Today, more than ever, diversity, equity, and inclusion (DEI) play important roles in the workplace. And inclusive workplaces are good for business. They may also place greater scrutiny on hiring and firing practices. An increased focus on discrimination and acceptance reinforces that it’s important to treat employees and soon-to-be-terminated employees fairly.
When firing someone, you want to protect your business reputation and avoid a lawsuit. Learn how to fire an employee professionally and legally in 2022 so you can move on with your business in a positive way.
What’s different in 2022?
According to the National Law Review, 2022 brings renewed attention to employment discrimination legislation, which could affect your business. The main issues to be aware of include:
- An upcoming Senate vote on the Pregnant Workers Fairness Act (PWFA), which would strengthen pregnant worker protections and require employers to provide pregnant people reasonable accommodations, similar to the accommodations required by the Americans with Disabilities Act
- Renewed interest in combating employment discrimination at state and municipal levels.
Emerging issues and legislation like this reinforce that businesses must embrace diversity and provide worker protections. That means workplace sensitivity needs to be a part of your termination strategy, as well.
What are legal reasons to fire an employee?
As the National Conference of State Legislatures points out, most employment relationships in the United States are presumed to be “at-will.” This means employers may legally fire employees without cause, as long as the reason isn’t based on discrimination.
Unless the employer has agreed upon giving a certain amount of notice before letting an employee go or has a collective bargaining agreement in place, at-will termination means employers can:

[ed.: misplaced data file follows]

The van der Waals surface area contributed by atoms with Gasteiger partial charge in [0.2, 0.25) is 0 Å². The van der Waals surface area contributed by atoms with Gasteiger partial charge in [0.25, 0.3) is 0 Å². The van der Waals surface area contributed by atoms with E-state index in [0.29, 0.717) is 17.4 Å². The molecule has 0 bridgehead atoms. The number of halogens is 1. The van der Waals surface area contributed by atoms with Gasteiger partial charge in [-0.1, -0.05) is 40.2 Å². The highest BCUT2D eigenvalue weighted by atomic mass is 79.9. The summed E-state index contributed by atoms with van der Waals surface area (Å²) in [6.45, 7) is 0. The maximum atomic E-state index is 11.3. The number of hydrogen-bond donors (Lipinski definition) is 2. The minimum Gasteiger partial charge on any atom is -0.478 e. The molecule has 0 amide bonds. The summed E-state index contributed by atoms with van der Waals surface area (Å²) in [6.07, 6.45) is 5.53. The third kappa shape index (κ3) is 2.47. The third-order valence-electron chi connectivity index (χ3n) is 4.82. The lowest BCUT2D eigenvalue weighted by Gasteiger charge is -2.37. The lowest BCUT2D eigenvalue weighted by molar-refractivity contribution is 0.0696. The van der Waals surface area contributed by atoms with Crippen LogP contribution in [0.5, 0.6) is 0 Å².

- Fire an employee unexpectedly, without advance warning
- Let go of an employee without a reason for termination
What are illegal reasons to fire an employee?
What’s considered workplace discrimination? The U.S. Equal Employment Opportunity Commission outlines the following reasons:
- Equal compensation/pay
- Genetic information
- National origin
- Sexual harassment
- Sexual orientation and gender identity
If a fired employee suspects their termination is due to one of the above factors, they may attempt to file a wrongful termination claim. That’s why it’s important to keep terminations neutral and to avoid discussing characteristics or traits that could be interpreted as discriminatory.
There are various federal, state, and local laws that prohibit discrimination and address layoffs and benefits that may be available to terminated employees. Before you fire an employee, it can help to consult with an employment attorney to ensure you’re protected.
To protect your business from a lawsuit, it’s important to have a standardized process in place when you want to terminate an employee.
Before you fire an employee, it can help to consult with an employment attorney to ensure you’re protected.
What is the process of terminating an employee?
First, it’s helpful to communicate to employees that termination may occur due to a variety of factors. Include this information in an offer letter, during onboarding, and in the employee handbook. Gather employee signatures to confirm they acknowledge what they’ve learned.
Some companies give employees whose work is suffering a chance to improve their behavior. When you warn an employee that their actions go against company policy or their work needs improvement, document all communication and have the employee sign in acknowledgment. These documents can help protect you in the future, in case a fired employee wants to retaliate with a lawsuit.
When you can no longer keep the employee on staff, take the following steps.
1. Set up a private meeting